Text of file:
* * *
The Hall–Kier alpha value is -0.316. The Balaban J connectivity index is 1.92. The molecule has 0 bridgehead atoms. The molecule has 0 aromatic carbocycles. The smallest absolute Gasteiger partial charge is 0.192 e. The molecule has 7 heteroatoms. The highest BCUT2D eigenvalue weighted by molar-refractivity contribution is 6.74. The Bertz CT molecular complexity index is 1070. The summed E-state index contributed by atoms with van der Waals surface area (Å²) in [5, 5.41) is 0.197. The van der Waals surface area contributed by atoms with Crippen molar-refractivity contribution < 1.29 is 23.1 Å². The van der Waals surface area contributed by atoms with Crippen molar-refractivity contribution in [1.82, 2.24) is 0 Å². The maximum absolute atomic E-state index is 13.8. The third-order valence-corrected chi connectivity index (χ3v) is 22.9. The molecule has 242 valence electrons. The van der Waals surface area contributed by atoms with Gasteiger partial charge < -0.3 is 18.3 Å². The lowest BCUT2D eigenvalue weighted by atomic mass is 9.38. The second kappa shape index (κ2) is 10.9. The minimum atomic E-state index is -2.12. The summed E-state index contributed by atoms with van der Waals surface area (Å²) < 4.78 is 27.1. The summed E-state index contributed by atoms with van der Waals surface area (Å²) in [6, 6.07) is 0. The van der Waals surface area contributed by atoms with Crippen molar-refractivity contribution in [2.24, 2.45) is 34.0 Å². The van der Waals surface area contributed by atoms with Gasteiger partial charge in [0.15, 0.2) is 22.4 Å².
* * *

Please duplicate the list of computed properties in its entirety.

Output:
The Hall–Kier alpha value is -0.316. The Balaban J connectivity index is 1.92. The molecule has 0 bridgehead atoms. The molecule has 0 aromatic carbocycles. The smallest absolute Gasteiger partial charge is 0.192 e. The molecule has 7 heteroatoms. The highest BCUT2D eigenvalue weighted by molar-refractivity contribution is 6.74. The Bertz CT molecular complexity index is 1070. The summed E-state index contributed by atoms with van der Waals surface area (Å²) in [5, 5.41) is 0.197. The van der Waals surface area contributed by atoms with Crippen molar-refractivity contribution < 1.29 is 23.1 Å². The van der Waals surface area contributed by atoms with Crippen molar-refractivity contribution in [1.82, 2.24) is 0 Å². The maximum absolute atomic E-state index is 13.8. The third-order valence-corrected chi connectivity index (χ3v) is 22.9. The molecule has 242 valence electrons. The van der Waals surface area contributed by atoms with Gasteiger partial charge < -0.3 is 18.3 Å². The lowest BCUT2D eigenvalue weighted by atomic mass is 9.38. The second kappa shape index (κ2) is 10.9. The minimum atomic E-state index is -2.12. The summed E-state index contributed by atoms with van der Waals surface area (Å²) < 4.78 is 27.1. The summed E-state index contributed by atoms with van der Waals surface area (Å²) in [6, 6.07) is 0. The van der Waals surface area contributed by atoms with Crippen molar-refractivity contribution in [2.24, 2.45) is 34.0 Å². The van der Waals surface area contributed by atoms with Gasteiger partial charge in [0.15, 0.2) is 22.4 Å².